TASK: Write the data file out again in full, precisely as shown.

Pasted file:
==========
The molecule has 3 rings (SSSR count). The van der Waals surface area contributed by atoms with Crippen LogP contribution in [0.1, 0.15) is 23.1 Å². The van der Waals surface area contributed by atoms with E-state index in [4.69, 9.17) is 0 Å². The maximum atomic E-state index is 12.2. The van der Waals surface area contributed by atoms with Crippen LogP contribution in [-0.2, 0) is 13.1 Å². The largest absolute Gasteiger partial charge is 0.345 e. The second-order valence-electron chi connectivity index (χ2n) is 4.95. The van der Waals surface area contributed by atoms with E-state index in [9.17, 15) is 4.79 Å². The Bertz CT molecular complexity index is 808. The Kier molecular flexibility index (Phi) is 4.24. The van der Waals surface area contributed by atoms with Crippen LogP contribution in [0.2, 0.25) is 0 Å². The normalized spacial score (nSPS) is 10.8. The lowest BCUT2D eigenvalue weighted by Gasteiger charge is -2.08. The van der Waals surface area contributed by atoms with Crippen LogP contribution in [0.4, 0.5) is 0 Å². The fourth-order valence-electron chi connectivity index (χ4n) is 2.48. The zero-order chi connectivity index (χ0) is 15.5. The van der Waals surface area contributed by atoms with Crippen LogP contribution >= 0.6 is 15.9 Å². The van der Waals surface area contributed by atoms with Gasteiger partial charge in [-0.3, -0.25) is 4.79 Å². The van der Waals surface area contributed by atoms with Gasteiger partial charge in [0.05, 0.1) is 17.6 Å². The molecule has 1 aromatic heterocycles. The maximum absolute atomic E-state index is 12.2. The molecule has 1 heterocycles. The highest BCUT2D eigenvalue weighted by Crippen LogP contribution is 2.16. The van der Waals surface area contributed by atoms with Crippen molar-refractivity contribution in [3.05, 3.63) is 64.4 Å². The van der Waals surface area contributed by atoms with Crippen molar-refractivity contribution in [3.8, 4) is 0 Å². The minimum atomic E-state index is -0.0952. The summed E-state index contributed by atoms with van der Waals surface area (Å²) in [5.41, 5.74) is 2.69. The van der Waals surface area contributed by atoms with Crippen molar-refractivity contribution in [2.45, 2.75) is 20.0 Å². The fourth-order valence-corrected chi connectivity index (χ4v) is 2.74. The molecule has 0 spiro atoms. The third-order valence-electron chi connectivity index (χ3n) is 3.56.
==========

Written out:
The molecule has 3 rings (SSSR count). The van der Waals surface area contributed by atoms with Crippen LogP contribution in [0.1, 0.15) is 23.1 Å². The van der Waals surface area contributed by atoms with E-state index in [4.69, 9.17) is 0 Å². The maximum atomic E-state index is 12.2. The van der Waals surface area contributed by atoms with Crippen LogP contribution in [-0.2, 0) is 13.1 Å². The largest absolute Gasteiger partial charge is 0.345 e. The second-order valence-electron chi connectivity index (χ2n) is 4.95. The van der Waals surface area contributed by atoms with E-state index in [9.17, 15) is 4.79 Å². The Bertz CT molecular complexity index is 808. The Kier molecular flexibility index (Phi) is 4.24. The van der Waals surface area contributed by atoms with Crippen LogP contribution in [0.2, 0.25) is 0 Å². The normalized spacial score (nSPS) is 10.8. The lowest BCUT2D eigenvalue weighted by Gasteiger charge is -2.08. The van der Waals surface area contributed by atoms with Crippen LogP contribution in [0.4, 0.5) is 0 Å². The fourth-order valence-electron chi connectivity index (χ4n) is 2.48. The zero-order chi connectivity index (χ0) is 15.5. The van der Waals surface area contributed by atoms with Crippen LogP contribution >= 0.6 is 15.9 Å². The van der Waals surface area contributed by atoms with Gasteiger partial charge in [-0.3, -0.25) is 4.79 Å². The van der Waals surface area contributed by atoms with Gasteiger partial charge in [0.05, 0.1) is 17.6 Å². The molecule has 1 aromatic heterocycles. The maximum absolute atomic E-state index is 12.2. The molecule has 1 heterocycles. The highest BCUT2D eigenvalue weighted by Crippen LogP contribution is 2.16. The van der Waals surface area contributed by atoms with Crippen molar-refractivity contribution in [3.05, 3.63) is 64.4 Å². The van der Waals surface area contributed by atoms with Crippen molar-refractivity contribution in [3.8, 4) is 0 Å². The minimum atomic E-state index is -0.0952. The summed E-state index contributed by atoms with van der Waals surface area (Å²) in [5.41, 5.74) is 2.69. The van der Waals surface area contributed by atoms with Crippen molar-refractivity contribution in [2.45, 2.75) is 20.0 Å². The fourth-order valence-corrected chi connectivity index (χ4v) is 2.74. The molecule has 0 spiro atoms. The third-order valence-electron chi connectivity index (χ3n) is 3.56.